Want to escape the pollution-trapping air inversions of northern Utah’s urban valleys this weekend? You could trek to the easier breathing of the state’s mountains.
But if you do, the Utah Avalanche Center warns that the danger of potentially deadly backcountry snowslides will be elevated. Indeed, forecasters issued a Special Avalanche Advisory for the northern Wasatch Front and its sister peaks, especially for their steep west-to-north-to-east-facing slopes.
Strong valley inversions continued, prompting mandatory air action directives — including bans on solid-fuel burning device use, along with outdoor open burning of any kind, restricted automobile travel and requests that industries minimize emissions — in Salt Lake, Cache and Davis counties.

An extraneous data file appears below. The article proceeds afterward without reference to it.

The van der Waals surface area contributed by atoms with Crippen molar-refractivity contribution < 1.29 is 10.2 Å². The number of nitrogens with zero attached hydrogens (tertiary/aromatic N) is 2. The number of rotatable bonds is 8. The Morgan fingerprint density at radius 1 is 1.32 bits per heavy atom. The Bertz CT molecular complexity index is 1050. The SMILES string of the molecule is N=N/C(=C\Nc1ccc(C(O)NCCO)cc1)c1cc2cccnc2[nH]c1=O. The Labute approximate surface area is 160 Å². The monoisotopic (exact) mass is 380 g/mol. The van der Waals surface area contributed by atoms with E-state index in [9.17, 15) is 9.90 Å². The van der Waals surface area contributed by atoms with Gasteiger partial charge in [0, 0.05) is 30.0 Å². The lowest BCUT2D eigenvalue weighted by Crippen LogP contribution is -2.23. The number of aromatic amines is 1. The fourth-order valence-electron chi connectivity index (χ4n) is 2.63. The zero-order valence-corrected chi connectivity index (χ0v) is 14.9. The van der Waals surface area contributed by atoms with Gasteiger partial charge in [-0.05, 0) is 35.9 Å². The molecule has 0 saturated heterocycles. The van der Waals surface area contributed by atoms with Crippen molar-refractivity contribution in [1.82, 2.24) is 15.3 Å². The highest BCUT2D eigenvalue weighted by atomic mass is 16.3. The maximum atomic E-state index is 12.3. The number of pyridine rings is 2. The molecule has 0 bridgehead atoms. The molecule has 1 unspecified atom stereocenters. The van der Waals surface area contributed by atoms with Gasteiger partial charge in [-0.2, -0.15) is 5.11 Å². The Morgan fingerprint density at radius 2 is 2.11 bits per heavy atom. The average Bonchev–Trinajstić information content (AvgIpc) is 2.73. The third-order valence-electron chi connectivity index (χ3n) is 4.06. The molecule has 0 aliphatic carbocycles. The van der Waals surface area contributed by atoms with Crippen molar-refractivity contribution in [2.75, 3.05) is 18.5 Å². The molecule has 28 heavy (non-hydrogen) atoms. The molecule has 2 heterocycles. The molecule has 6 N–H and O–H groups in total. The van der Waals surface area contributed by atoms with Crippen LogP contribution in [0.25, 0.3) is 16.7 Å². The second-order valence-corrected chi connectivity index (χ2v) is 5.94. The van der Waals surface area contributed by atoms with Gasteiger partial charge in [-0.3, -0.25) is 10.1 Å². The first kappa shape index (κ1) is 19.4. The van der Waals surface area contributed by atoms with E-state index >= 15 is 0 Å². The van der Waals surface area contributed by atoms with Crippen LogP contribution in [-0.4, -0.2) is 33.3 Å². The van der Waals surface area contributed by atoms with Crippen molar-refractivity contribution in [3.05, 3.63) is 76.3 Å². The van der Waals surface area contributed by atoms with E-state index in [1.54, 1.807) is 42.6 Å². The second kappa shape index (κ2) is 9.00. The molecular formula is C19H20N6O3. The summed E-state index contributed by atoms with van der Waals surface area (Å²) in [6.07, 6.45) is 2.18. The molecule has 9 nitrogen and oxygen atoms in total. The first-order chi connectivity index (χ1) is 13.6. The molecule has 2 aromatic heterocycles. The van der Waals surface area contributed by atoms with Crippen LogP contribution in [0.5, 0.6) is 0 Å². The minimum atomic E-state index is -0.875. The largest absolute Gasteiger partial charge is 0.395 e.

The elderly, very young and people with compromised lung function were advised to avoid prolonged outdoor activity.
With the exception of Tooele and Washington counties, which were graded "green" or healthy, the state’s air quality rating this weekend was in the "yellow," or compromised category.
A weak storm system was expected to move into the region over the weekend, but initial indications were that it would bring little, or no snow — and little relief from the dirty valley air.
The Wasatch Front looked for highs Saturday in the low-30s under partly cloudy skies, a few degrees warmer than Friday’s forecast. Overnight lows were to range in the upper-teens.
Southern Utahns expected highs in the low- to mid-50s, also under partly cloudy skies, with overnight lows in the upper-20s.
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